Featured Exercise: Banded Pull-Throughs
There’s a very special place in my heart for exercises that offer multiple benefits in a single package. The banded pull-through is one of them.
This is an exercise that has a lot of potential for improving not just how you look, but also how you move.
In its purest form, it is a loaded hip hinge which allows you to stress the hamstrings and glutes both eccentrically and concentrically to build muscle, strength and improve movement patterns.
One of the things I see lifters struggling with the most is the hip hinge. That’s unfortunate, since it is also one of the most beneficial movements that, when performed correctly, can translate into greater athleticism, strength, muscle gains, injury-prevention, to name a few.
Enter the pull-through.
Because of the direction of the pull, this exercise can be used to reinforce and correct improper hinge patterns, while also serving as a great stimulus for the posterior chain musculature.
This movement can also be done on a cable machine, but if you only have access to strength bands, that’ll do.
- Loop a band around a rig or power rack. Place one hand through the band, and hold the band in place by interlocking both hands, or holding hands with yourself.
- Take a few steps forward, enough to create tension on the band. At your starting position, you should feel that the band wants to pull you back.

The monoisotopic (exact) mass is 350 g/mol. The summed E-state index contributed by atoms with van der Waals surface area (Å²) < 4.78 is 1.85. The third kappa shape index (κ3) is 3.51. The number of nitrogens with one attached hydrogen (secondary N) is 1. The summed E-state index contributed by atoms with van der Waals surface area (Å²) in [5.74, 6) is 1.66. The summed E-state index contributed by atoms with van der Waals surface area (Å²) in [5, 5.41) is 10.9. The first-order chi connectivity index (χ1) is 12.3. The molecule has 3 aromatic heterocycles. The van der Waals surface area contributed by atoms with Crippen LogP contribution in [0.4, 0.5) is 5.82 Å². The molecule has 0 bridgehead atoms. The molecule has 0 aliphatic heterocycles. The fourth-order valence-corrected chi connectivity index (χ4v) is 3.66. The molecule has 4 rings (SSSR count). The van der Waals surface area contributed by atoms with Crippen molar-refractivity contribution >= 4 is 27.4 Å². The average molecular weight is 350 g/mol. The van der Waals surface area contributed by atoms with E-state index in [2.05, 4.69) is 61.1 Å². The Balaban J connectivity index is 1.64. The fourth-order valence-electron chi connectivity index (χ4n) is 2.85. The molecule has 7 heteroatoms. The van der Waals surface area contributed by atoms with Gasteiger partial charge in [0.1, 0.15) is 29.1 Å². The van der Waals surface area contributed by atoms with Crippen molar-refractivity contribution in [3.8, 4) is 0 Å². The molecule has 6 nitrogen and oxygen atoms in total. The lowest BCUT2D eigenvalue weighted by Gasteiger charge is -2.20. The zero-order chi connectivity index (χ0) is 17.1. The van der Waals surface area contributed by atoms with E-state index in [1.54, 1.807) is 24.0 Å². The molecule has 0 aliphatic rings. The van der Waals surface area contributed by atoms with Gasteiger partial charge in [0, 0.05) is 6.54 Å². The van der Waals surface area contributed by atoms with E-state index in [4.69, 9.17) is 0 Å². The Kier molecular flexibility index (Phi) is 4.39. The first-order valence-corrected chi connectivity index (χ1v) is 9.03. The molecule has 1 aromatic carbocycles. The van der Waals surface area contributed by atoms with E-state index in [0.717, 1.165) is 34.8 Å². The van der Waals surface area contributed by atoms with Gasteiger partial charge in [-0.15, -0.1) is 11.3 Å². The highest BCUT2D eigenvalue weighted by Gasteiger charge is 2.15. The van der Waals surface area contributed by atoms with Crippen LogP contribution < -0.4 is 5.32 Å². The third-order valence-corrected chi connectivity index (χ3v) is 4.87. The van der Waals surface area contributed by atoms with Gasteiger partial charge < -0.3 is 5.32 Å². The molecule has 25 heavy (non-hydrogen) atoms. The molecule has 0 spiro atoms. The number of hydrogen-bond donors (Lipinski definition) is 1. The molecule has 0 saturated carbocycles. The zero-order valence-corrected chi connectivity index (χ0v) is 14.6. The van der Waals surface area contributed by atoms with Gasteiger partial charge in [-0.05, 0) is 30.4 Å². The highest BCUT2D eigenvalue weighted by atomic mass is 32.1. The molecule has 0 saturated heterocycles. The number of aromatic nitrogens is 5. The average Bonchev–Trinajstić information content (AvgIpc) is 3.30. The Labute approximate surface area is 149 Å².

- Brace your midsection. Initiate the movement by hinging at the hips: let your hips drift back as far as they’ll go, maintaining a neutral spine throughout. Once you’ve reached maximal hip flexion (the point at which your hips can no longer go back), drive your hips forward by pushing through your feet. Squeeze your glutes at the top, but stand tall and neutral (do not hyperextend through the lower back).
- Repeat for the desired number of reps, anywhere from 8 to 20 per set.
About The Author
Since 2013, Barbara has been helping women of all fitness backgrounds get stronger, leaner and more confident, both inside and outside the gym.
Her passion lies in educating, empowering and encouraging women to find out what they’re capable of, and more.
You may also like
In this article, you’ll get the full scoop on what exactly the mind-muscle connection is, when and how to use it, and what the practical applications are for powerlifters and other strength athletes.
The zercher hold is a challenging load placement variation for full-body movements. Find out how to take your training up a notch while developing some serious core and upper body strength.
Tired of spending countless hours in the gym? Filler exercises may be just what you need to increase training productivity. Find out what they are, and how to incorporate them into your training.